Skip to main content

Grammar: Verb Tenses

Verb Tense Basics

Verb tenses place actions in time, expressing whether the actions already took place (past), are currently taking place (present), or will be taking place (future). In scholarly writing, the most common verb tenses we use are the following:

Use the simple present to describe a general truth, an action that is happening now, or an action that occurs on a regular basis:

Example: The hospital admits patients whether or not they have proof of insurance.

Use the simple past tense to describe an action that took place at a specific point in the past:

Example: Zimbardo (1998) researched many aspects of social psychology.

Use the future tense to describe an action that will take place at a particular point in the future (particularly useful when writing abstracts for papers):

Example: In this Breadth section, I will discuss literature pertaining to current healthcare policy.

APA Style Guidelines on Verb Tense

In addition to calling for consistency and accuracy, APA formatting calls for the use of specific verb tenses for paraphrasing and analyzing research. Generally speaking, research results should be described in the past tense because the research took place at a particular moment in the past:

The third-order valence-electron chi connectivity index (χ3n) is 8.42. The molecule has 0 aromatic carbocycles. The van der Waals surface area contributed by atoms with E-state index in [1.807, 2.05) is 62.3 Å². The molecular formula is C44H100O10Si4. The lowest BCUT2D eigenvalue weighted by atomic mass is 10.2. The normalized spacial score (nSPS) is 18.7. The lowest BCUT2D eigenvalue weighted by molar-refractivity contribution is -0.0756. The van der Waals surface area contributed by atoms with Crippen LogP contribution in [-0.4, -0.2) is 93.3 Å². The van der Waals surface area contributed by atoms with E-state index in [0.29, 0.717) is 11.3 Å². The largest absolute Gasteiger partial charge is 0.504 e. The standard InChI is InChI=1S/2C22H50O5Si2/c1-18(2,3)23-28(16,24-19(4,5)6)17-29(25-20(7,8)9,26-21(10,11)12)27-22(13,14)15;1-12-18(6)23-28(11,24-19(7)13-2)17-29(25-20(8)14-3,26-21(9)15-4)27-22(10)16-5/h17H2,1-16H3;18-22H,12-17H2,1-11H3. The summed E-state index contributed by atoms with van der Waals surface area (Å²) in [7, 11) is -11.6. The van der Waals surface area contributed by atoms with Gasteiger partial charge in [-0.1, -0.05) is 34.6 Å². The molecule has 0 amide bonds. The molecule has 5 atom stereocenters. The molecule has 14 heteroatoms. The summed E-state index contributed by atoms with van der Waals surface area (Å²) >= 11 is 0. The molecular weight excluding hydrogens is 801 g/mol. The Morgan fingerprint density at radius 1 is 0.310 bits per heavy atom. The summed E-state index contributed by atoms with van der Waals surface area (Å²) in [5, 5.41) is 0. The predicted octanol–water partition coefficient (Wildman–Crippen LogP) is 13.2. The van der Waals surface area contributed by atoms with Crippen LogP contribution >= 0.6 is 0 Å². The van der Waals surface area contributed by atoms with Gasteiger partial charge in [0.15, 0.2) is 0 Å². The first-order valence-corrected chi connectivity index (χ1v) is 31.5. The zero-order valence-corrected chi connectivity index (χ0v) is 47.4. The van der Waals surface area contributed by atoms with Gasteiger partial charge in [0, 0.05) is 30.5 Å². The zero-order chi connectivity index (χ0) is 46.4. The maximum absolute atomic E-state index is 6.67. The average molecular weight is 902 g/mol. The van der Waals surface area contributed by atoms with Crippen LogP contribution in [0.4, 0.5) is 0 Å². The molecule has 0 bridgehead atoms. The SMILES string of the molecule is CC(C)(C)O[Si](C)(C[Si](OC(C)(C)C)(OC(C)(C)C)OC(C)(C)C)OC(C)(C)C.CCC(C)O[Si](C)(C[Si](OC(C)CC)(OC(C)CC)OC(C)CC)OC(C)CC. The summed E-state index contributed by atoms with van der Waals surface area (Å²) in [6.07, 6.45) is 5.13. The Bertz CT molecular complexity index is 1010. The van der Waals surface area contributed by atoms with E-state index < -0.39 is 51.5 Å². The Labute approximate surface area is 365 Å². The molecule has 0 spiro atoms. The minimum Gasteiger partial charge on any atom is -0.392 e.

Example: Smith (2011) found that...

However, you may refer to findings that still hold true in the present tense:

Example: Smith (2011) found that the treatment is effective.

Verb Tense Progression Chart

Verb Tense Example
Simple Present They discuss...
Present Perfect They have discussed...
Simple Past They discussed...
Past Perfect They had discussed...
Future They will discuss...
Future Perfect They will have discussed...
Present Hypothetical If they discussed..., they would know...
 
If they had discussed..., they would have known...
 
(go back to the past to discuss the present)
Future Prediction If they discuss..., they will know...
 
(go back to the present to discuss the future)
Subjunctive If they were discussing..., they would know...
 
If they had been discussing, they would have known
 
(go back to the present to discuss the future)

Related Multimedia Resources